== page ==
We choose the true initial state to be x_{t}(t_{0}) = 5 and the input variances on the observational and background errors to be and respectively. The values of the analysis-error variance from the different experiments are shown in Table I. For the incremental 4D-Var scheme, the analysis error is calculated at the centre of the time window, so as to provide a direct comparison with the 3D-FGAT error. For the values of α shown, the analytical values calculated from the formulae (10) and (14) match the numerical values to the accuracy given, and so these values are not duplicated in the table. For values of the true model parameter α close to one, where the 3D-FGAT scheme is a good approximation, we find that the analysis errors for the two schemes are very similar. However, as the value of α moves away from one and the 3D-FGAT approximation breaks down, the analysis-error variance for this scheme also increases. We see that for α = 0.25 and for α = 2.75 the analysis-error variance is greater than the observation-error variance. Thus the use of a sub-optimal assimilation system with an inaccurate background field has resulted in a loss of the accurate information present in the observations. It is also possible to find values of the parameters such that the analysis-error variance is greater than both the observational- and background-error variances. For example, if we choose and , then the analysis error variance using 3D-FGAT is 5.46, which is greater than either of the input variances.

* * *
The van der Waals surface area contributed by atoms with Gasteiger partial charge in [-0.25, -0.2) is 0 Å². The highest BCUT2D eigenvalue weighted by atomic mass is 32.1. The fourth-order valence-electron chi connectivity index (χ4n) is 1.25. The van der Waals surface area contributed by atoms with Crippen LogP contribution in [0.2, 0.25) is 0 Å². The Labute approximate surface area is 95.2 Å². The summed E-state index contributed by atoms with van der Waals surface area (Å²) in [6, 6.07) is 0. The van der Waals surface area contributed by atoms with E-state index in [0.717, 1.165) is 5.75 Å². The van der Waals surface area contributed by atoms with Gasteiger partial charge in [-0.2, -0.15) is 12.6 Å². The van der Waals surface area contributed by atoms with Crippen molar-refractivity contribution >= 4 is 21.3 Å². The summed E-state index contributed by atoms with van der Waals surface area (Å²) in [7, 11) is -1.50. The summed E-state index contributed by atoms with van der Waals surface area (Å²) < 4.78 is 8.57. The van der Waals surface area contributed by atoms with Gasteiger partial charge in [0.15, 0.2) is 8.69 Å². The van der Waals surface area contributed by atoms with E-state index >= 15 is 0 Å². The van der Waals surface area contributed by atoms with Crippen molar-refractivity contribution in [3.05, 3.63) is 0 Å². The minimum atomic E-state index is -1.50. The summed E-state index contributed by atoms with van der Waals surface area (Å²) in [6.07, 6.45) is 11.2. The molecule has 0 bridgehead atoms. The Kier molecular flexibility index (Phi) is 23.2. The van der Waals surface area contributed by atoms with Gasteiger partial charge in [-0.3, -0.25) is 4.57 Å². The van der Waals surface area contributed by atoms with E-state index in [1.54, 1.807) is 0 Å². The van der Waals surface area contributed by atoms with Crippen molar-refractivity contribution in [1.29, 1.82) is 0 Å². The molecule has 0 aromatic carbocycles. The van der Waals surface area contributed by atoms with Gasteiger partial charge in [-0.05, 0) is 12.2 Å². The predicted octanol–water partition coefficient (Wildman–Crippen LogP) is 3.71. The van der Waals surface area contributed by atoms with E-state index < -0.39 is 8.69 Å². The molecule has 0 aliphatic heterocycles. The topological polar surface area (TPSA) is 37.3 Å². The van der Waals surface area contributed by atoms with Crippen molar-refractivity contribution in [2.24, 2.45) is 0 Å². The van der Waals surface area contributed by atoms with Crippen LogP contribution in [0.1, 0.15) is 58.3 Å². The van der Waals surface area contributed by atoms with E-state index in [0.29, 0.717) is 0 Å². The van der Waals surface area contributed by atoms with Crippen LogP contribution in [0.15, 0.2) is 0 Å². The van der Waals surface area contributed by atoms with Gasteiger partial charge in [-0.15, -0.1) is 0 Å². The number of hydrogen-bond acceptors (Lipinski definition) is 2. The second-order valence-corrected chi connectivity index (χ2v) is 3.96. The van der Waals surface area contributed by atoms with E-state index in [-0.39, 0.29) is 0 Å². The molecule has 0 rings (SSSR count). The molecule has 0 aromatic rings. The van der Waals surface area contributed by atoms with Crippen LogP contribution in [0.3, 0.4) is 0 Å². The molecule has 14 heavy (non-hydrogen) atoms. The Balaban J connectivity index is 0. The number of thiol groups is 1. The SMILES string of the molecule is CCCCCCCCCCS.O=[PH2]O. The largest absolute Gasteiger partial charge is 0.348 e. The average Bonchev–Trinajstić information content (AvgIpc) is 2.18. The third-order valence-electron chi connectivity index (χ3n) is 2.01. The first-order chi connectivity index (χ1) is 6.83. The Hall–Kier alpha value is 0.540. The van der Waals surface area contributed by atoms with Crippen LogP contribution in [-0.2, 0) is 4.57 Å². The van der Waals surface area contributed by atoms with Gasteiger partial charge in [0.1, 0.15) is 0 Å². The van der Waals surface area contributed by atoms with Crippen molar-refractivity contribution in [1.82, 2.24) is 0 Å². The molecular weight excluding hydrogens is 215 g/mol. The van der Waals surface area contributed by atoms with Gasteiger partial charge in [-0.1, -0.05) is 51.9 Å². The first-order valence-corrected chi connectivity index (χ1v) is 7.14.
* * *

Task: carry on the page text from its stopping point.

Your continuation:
Table I. Analysis-error variance for different values of α for the scalar example using incremental 4D-Var and 3D-FGAT.

α

4D-Var

3D-FGAT

0.25

0.02

1.9

0.5

0.09

0.20

1.5

0.14

0.17

2.0

0.09

0.20

2.5